Regardless of what happens to this specific company, this is exactly the wrong sort of business you want to short. It is just hard for me to believe the short ratio is caused by a genuine desire to have short economics on this business at the level of 50% of the float. The only other reason I can proffer is that event driven funds are using it as a proxy on West Bank tensions. Anyway, I haven't heard any compelling case how a short expects to make 20%+ on this name. If I am going to short something I want their to be a good chance the name will go down 50%+, and little to no chance it could double. Is there really such a dearth of short candidates out there?

    What does it cost to short this thing? Has to be astronomical.
    Nov 29 05:39 PM | Likes Like |Link to Comment
  • The cloud infrastructure market is officially seeing a price war. A day after Amazon (AMZN) cut prices by 24%-27% for its popular S3 storage service, Google (GOOG) is cutting prices for its storage offering for the second time this week: between today's drop and Monday's, Google has slashed prices by over 30%. Google and Amazon probably have the scale and cost structures needed to handle a price war, but Rackspace (RAX), which has already said it won't compete on price, could be in a tougher spot. Will Microsoft cut prices next? [View news story]
    My understanding is that Google's customer service is quite poor. They make up for it in the fact that their products typically work fairly well. I can't say my knowledge on this matter is great, but I would not be surprised is Rackspace genuinely had customer service that blew Google's away.

    And from a consumer point of view, Amazon's customer service really isn't that great either. Their only response is to basically either take the item back or give you a discount. That is better than nothing (perhaps much better), but doesn't solve many of the problems that crop up. It turns their service into take it or leave it (but we'll make it very easy for you to leave it).

    What customer service really is about is getting problems fixed, not just saying sorry we can't help you, but here is your money back.
    Nov 29 04:48 PM | 2 Likes Like |Link to Comment
  • Talking Soda [View article]
    The following is speculation, but I don't think there are genuinely many bears on this company. There is something a bit strange about the high short interest. I am curious if banks are shorting the stock in order to sell more shares to preferred clients, not because they are actually bearish. The list of holders is almost a who's who of institutional buyers. You would need a pretty keen understanding of the microstructure of the markets involved: especially option market makers, OTC derivative markets and the willingness of prime brokers to create shares for clients to know for sure what is going on here. Given all the companies I see that trade at very rich valuations with no growth story, the option value of this company alone would make it a very attractive investment to any small / mid-cap growth manager who are also desperate for anything like this. In addition, this is ripe target for a strategic buyer. Short sellers are typically a very savvy bunch, because mediocre performance as a short seller will end your career quickly because you are fighting against the stream at all times. Shorting growth stocks at reasonable valuations that 5-10 global consumer product companies could offer a 50% premium on at any moment is extremely foolish.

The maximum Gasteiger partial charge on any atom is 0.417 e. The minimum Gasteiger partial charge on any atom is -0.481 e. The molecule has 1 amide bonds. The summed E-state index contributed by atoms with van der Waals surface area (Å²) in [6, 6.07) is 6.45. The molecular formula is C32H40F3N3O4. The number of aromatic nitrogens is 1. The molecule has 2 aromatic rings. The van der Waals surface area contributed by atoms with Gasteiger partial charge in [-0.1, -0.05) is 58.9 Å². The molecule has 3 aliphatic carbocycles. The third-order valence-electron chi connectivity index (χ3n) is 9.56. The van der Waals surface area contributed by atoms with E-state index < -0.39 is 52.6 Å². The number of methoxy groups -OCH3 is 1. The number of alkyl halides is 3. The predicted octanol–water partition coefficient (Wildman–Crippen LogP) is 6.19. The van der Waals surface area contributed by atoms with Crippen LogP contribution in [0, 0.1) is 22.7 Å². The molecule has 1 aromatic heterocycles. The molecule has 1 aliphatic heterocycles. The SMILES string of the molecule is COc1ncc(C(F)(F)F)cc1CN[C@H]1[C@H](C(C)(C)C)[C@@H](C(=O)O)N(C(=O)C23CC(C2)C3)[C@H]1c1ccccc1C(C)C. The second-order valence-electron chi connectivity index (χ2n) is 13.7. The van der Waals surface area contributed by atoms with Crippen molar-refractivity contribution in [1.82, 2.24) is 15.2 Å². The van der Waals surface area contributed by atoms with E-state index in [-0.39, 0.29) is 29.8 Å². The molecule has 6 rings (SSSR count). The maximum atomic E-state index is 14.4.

Nov 29 04:41 PM | Likes Like |Link to Comment
  • Apple (AAPL) has fired the manager behind the mapping software which put a cloud over the iPhone 5 release, reports Bloomberg. Maps manager Richard Williamson was let go by Senior VP Eddy Cue, who recently was put in charge of Maps and Siri amidst a management shakeup that saw the departure of iOS chief Scott Forstall. [View news story]
    The answer depends on if you are long, short or indifferent.
    Nov 27 08:38 PM | 1 Like Like |Link to Comment
  • Is Occidental Petroleum Oversold? [View article]
    NGL price decline in general not just permian, plug it into your model versus 1 year ago and see how it impacts your run rate cash flow. If OXY was worth $100 per share a year ago, just based on this one line-item change you are around $90 (very rough of course). Short of giving you my model, I am not sure how to walk you through this, I assume you have some sort of model where you can input the value impact of commodity price changes.
    Nov 27 08:02 PM | Likes Like |Link to Comment